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Ecology of Stratiotes aloides L. (Hydrocharitaceae) in Eurasia

Efremov, Andrey N., Sviridenko, Boris F., Toma, Cezary, Mesterházy, Attila, Murashko, Yury A.
Flora 2019 v.253 pp. 116-126
Ceratophyllum demersum, Hydrocharitaceae, Lemna trisulca, Pliocene epoch, Potamogeton perfoliatus, Spirodela polyrhiza, Utricularia vulgaris, genetic variation, habitat destruction, macrophytes, population dynamics, population size, seeds, sexual reproduction, soil, surface water, Eurasia, Russia, Southern European region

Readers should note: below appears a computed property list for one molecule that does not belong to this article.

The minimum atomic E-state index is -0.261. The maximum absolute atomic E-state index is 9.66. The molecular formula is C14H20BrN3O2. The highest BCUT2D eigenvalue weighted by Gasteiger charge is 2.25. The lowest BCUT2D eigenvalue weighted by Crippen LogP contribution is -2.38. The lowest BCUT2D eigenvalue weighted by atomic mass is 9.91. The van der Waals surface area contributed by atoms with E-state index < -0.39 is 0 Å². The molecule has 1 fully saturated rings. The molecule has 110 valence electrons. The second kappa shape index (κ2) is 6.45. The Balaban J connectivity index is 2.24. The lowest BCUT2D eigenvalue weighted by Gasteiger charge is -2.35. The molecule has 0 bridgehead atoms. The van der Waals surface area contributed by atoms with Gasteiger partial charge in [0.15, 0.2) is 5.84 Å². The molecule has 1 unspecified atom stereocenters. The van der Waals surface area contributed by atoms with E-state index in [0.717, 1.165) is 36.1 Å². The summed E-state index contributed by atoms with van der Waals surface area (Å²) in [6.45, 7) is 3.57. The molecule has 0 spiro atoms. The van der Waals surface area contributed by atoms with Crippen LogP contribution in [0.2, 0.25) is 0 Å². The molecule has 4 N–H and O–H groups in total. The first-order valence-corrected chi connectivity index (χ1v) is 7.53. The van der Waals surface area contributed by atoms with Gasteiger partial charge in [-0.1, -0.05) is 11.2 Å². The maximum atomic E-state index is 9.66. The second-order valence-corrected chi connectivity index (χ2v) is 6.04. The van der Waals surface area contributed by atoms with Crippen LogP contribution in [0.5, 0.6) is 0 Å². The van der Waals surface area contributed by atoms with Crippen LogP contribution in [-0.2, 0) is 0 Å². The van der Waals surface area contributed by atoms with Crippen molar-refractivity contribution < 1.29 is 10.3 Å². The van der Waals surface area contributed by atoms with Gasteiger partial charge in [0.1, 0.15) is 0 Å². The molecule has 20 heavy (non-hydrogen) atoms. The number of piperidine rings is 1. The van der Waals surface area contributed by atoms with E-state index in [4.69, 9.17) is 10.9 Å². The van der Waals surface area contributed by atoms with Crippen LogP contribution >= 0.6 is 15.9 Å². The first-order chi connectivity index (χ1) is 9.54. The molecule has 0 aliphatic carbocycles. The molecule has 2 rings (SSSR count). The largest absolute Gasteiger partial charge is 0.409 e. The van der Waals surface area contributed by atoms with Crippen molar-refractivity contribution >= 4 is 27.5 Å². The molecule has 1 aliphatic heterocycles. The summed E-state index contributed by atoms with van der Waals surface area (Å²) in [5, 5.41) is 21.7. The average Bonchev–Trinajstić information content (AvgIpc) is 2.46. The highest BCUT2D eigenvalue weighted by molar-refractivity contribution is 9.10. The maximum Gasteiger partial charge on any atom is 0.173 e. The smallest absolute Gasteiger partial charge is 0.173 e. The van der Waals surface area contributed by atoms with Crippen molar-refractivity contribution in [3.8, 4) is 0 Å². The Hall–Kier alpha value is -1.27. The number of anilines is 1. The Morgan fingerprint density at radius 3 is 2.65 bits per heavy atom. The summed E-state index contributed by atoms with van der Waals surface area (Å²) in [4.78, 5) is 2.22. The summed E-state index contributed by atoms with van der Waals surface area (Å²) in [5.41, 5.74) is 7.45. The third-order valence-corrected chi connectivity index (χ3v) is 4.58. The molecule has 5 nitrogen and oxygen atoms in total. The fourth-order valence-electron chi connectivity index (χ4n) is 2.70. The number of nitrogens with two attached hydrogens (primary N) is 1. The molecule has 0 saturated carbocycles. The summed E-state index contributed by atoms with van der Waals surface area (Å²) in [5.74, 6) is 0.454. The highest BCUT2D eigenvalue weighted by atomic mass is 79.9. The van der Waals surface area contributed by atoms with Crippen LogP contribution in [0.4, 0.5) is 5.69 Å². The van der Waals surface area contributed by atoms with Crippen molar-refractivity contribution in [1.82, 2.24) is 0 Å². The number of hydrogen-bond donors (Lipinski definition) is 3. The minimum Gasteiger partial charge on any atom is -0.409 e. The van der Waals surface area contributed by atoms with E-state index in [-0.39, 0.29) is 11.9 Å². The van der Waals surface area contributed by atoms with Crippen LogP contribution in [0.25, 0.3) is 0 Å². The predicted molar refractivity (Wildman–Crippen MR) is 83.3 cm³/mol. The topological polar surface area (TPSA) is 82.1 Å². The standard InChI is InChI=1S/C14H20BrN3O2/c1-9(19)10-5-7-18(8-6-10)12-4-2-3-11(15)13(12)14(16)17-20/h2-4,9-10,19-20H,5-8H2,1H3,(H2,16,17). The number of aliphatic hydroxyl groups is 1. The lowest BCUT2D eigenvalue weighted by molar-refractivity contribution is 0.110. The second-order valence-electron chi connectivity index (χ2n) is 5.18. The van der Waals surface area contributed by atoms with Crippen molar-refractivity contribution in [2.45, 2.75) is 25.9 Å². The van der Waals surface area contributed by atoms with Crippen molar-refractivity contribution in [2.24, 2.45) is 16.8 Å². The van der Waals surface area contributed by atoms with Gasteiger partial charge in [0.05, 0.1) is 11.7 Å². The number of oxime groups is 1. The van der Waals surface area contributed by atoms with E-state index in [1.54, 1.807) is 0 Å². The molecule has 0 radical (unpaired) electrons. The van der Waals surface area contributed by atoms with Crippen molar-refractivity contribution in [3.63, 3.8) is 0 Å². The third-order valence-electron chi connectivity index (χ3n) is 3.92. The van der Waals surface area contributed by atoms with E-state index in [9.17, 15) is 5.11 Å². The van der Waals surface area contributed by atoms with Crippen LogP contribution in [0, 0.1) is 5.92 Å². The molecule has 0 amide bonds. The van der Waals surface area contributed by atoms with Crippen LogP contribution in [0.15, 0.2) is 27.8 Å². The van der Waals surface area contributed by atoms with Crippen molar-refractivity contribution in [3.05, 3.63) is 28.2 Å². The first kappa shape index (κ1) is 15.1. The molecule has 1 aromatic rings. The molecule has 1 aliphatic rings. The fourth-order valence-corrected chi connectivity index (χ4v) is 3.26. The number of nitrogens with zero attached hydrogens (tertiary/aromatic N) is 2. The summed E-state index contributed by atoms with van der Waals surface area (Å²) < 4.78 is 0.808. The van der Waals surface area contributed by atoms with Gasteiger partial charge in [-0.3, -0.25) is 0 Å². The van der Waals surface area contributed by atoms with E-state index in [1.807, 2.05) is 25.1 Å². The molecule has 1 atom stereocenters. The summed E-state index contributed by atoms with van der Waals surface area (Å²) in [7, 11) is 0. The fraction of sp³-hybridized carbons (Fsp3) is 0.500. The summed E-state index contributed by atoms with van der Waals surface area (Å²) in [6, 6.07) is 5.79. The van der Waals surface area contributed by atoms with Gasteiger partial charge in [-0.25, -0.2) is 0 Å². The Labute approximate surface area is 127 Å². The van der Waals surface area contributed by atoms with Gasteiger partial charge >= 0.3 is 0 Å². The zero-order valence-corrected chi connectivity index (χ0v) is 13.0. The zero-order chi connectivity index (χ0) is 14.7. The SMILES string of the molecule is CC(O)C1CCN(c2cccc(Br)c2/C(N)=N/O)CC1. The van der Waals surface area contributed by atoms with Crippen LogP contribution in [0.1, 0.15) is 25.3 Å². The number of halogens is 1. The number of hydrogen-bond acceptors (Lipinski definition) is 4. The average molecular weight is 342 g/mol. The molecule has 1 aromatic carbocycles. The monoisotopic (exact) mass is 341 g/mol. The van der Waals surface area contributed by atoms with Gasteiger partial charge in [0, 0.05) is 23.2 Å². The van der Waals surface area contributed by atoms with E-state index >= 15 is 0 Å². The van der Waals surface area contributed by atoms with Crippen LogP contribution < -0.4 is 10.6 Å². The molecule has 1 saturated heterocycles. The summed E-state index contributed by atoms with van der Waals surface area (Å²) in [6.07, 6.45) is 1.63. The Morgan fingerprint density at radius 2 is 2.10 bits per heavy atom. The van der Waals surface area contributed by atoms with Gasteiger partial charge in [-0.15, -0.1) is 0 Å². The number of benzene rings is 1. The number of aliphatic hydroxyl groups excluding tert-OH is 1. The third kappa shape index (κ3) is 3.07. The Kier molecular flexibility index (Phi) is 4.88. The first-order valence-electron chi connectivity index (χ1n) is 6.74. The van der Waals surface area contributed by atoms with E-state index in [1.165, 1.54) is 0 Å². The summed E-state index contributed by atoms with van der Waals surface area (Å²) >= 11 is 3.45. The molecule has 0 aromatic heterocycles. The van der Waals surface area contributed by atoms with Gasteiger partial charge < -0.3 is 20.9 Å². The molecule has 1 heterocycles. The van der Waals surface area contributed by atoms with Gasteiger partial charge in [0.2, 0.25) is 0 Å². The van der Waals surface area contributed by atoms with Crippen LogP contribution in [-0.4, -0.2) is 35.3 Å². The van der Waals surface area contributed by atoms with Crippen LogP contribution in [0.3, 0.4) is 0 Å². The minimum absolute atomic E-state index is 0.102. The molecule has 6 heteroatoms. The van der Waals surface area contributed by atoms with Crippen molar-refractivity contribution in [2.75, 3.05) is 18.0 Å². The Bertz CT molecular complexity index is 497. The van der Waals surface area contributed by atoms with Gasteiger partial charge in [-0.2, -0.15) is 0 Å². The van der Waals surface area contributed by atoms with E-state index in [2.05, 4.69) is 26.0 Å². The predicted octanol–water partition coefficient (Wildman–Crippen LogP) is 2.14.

Stratiotes aloides (Hydrocharitaceae) is a member of hydromacrophyte communities, which are widespread in the waterbodies of Eurasia. In the course of our study, which covered both fieldwork across a large part of the species range as analysis of published sources, we determined that S. aloides is a Pliocene relic showing a boreal-sublatitudinal sub-Eurasian range with a small North American enclave. Its populations are generally quite stable across much of their current range. However, in Western, Central and southern Europe and in the South of European Russia, both local population sizes and area of occupancy of S. aloides populations decline significantly, mainly due to habitat degradation. Regeneration via seed is of particular importance to the plant in extreme conditions, and also for maintaining or increasing the genetic diversity of its populations. Seeds are usually more easily dispersed, across a wider area, than vegetative propagules produced by the plant. Yet, in some populations sexual reproduction is hindered by spatial isolation of the plants of different sexual types and prevalence of gynomonoecious populations. On the other hand, vegetative (clonal) propagation of S. aloides can result in locally-high biological productivity, and extensive occupation of water area by the plant at individual sites.Populations of S. aloides have been found to co-occur with at least 134 other macrophyte species variously present. Highly constant species (present in more than 50% of communities containing S. aloides) include Ceratophyllum demersum, Hydrocharis morsus-ranae, Lemna trisulca, Potamogeton perfoliatus, Spirodela polyrhiza, and Utricularia vulgaris. This species prefers mesotrophic, β-mesosaprobic freshwaters, and detrital, muddy-clayey bottom soils.